Some call it art. Others call it regret.
"I thought it was going to be pretty, but it wasn't," recalls Kaitlyn Rendel.
When she was just 15, Rendel decided to permanently ink her favorite quote on her body.
"It says don't lose your soul to gain the world," Rendel says.
But at 20, that decision is now one she wishes she could take back.
"I asked my mom and he said, ‘Oh sure,'" Rendel recalls. "I wish she would have said no."
J. Matthew Knight, M.D., of the Knight Dermatology Institute, says about 15 to 20 percent of those who get a tattoo eventually remove it.
"The majority are young females in their 20s or 30s that may have had a tattoo placed in their late teens and for social or occupational reasons just really want it gone," Dr. Knight says.
Today Dr. Knight is using the latest technique to erase Rendel's body art.
The R20, developed in Europe, promises to cut the removal time down from a year to just a few months. Instead of getting just one session today, Rendel is getting four, spaced just 20 minutes apart.
"When shooting the laser into the skin, like playing pool when you use the white ball and break the rack up, that's what we're doing," explains Dr. Knight. "We're smashing that tattoo pigment into little tiny bits that your immune system can come in like little tiny pac-men and gobble up and take away and that's why you see lightening of the tattoo over time."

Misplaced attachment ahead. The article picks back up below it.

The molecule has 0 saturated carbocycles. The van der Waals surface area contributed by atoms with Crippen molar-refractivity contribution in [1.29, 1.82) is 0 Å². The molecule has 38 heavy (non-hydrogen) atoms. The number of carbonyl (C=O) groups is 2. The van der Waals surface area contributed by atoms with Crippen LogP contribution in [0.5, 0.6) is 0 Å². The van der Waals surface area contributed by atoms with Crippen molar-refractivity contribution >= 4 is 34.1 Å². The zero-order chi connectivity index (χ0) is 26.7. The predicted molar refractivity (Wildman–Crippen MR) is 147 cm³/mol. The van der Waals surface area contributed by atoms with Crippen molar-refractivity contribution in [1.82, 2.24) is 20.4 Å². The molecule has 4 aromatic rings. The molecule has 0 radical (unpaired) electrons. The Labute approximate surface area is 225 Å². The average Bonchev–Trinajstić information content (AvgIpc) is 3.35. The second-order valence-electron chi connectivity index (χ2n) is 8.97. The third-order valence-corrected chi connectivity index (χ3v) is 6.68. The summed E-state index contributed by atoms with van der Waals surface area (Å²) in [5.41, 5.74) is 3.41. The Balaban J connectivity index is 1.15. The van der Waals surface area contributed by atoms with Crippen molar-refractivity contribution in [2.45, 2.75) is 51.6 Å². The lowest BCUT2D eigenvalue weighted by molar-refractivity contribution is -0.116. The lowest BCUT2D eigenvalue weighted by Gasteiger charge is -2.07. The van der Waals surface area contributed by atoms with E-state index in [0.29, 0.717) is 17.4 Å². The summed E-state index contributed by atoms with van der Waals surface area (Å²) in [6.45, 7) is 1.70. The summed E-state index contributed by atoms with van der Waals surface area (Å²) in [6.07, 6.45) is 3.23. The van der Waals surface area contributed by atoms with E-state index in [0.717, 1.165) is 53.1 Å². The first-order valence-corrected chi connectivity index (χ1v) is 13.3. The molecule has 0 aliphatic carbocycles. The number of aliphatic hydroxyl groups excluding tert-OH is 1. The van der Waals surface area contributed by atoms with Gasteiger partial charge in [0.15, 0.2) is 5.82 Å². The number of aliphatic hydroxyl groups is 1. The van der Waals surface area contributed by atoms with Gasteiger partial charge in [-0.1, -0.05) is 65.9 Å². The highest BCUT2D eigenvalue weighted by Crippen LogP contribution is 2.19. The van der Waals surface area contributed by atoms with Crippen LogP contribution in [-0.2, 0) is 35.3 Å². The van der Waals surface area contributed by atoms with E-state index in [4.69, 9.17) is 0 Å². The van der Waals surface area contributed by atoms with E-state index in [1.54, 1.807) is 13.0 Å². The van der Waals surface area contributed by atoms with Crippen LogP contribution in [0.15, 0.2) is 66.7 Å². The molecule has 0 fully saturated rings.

So far, studies show the R20 doesn't increase scarring or side effects.
"The challenge for scientists and doctors is to take an unknown tattoo and eliminate it in a rapid and successful way and it's really a challenge but i think we're right on the forefront of some really cool technology," Dr. Knight says.
Rendel is excited to see the results, but if there's anything she's learned from her experience...
"If you want to get a tattoo that bad you need to wait," she says. "It's a big mistake."